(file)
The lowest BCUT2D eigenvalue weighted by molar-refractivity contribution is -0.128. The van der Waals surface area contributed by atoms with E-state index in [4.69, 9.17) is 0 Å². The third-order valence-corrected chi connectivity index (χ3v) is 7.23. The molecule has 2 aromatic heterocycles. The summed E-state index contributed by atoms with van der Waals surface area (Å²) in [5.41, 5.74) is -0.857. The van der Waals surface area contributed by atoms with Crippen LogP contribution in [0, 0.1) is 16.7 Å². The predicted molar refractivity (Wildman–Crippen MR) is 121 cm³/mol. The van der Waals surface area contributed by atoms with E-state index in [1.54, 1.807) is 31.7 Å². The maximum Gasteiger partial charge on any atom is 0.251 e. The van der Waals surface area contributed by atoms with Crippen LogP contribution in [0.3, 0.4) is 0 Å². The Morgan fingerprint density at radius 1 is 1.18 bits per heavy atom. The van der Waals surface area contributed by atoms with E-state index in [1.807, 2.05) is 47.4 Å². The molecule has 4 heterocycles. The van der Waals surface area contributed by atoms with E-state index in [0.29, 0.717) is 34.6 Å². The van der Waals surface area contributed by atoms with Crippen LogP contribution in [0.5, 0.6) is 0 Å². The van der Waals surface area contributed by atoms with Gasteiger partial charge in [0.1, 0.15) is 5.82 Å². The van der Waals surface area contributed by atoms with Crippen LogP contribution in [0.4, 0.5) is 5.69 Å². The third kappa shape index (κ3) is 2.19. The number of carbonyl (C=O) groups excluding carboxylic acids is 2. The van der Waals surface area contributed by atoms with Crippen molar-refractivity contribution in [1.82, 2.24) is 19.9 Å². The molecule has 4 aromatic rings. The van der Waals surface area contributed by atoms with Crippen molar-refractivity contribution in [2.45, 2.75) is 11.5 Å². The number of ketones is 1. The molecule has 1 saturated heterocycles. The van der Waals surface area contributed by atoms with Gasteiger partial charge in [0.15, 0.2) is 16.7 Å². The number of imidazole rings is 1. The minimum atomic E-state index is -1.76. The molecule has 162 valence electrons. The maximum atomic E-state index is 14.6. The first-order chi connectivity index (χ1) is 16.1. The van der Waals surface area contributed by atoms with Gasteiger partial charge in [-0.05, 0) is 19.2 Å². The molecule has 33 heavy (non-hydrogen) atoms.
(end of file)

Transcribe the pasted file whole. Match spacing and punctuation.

The lowest BCUT2D eigenvalue weighted by molar-refractivity contribution is -0.128. The van der Waals surface area contributed by atoms with E-state index in [4.69, 9.17) is 0 Å². The third-order valence-corrected chi connectivity index (χ3v) is 7.23. The molecule has 2 aromatic heterocycles. The summed E-state index contributed by atoms with van der Waals surface area (Å²) in [5.41, 5.74) is -0.857. The van der Waals surface area contributed by atoms with Crippen LogP contribution in [0, 0.1) is 16.7 Å². The predicted molar refractivity (Wildman–Crippen MR) is 121 cm³/mol. The van der Waals surface area contributed by atoms with E-state index in [1.54, 1.807) is 31.7 Å². The maximum Gasteiger partial charge on any atom is 0.251 e. The van der Waals surface area contributed by atoms with Crippen LogP contribution in [0.3, 0.4) is 0 Å². The Morgan fingerprint density at radius 1 is 1.18 bits per heavy atom. The van der Waals surface area contributed by atoms with E-state index in [1.807, 2.05) is 47.4 Å². The molecule has 4 heterocycles. The van der Waals surface area contributed by atoms with E-state index in [0.29, 0.717) is 34.6 Å². The van der Waals surface area contributed by atoms with Crippen LogP contribution in [0.5, 0.6) is 0 Å². The van der Waals surface area contributed by atoms with Gasteiger partial charge in [0.1, 0.15) is 5.82 Å². The van der Waals surface area contributed by atoms with Crippen LogP contribution in [0.4, 0.5) is 5.69 Å². The third kappa shape index (κ3) is 2.19. The number of carbonyl (C=O) groups excluding carboxylic acids is 2. The van der Waals surface area contributed by atoms with Crippen molar-refractivity contribution in [1.82, 2.24) is 19.9 Å². The molecule has 4 aromatic rings. The van der Waals surface area contributed by atoms with Crippen molar-refractivity contribution in [2.45, 2.75) is 11.5 Å². The number of ketones is 1. The molecule has 1 saturated heterocycles. The van der Waals surface area contributed by atoms with Gasteiger partial charge in [0.15, 0.2) is 16.7 Å². The number of imidazole rings is 1. The minimum atomic E-state index is -1.76. The molecule has 162 valence electrons. The maximum atomic E-state index is 14.6. The first-order chi connectivity index (χ1) is 16.1. The van der Waals surface area contributed by atoms with Gasteiger partial charge in [-0.05, 0) is 19.2 Å². The molecule has 33 heavy (non-hydrogen) atoms.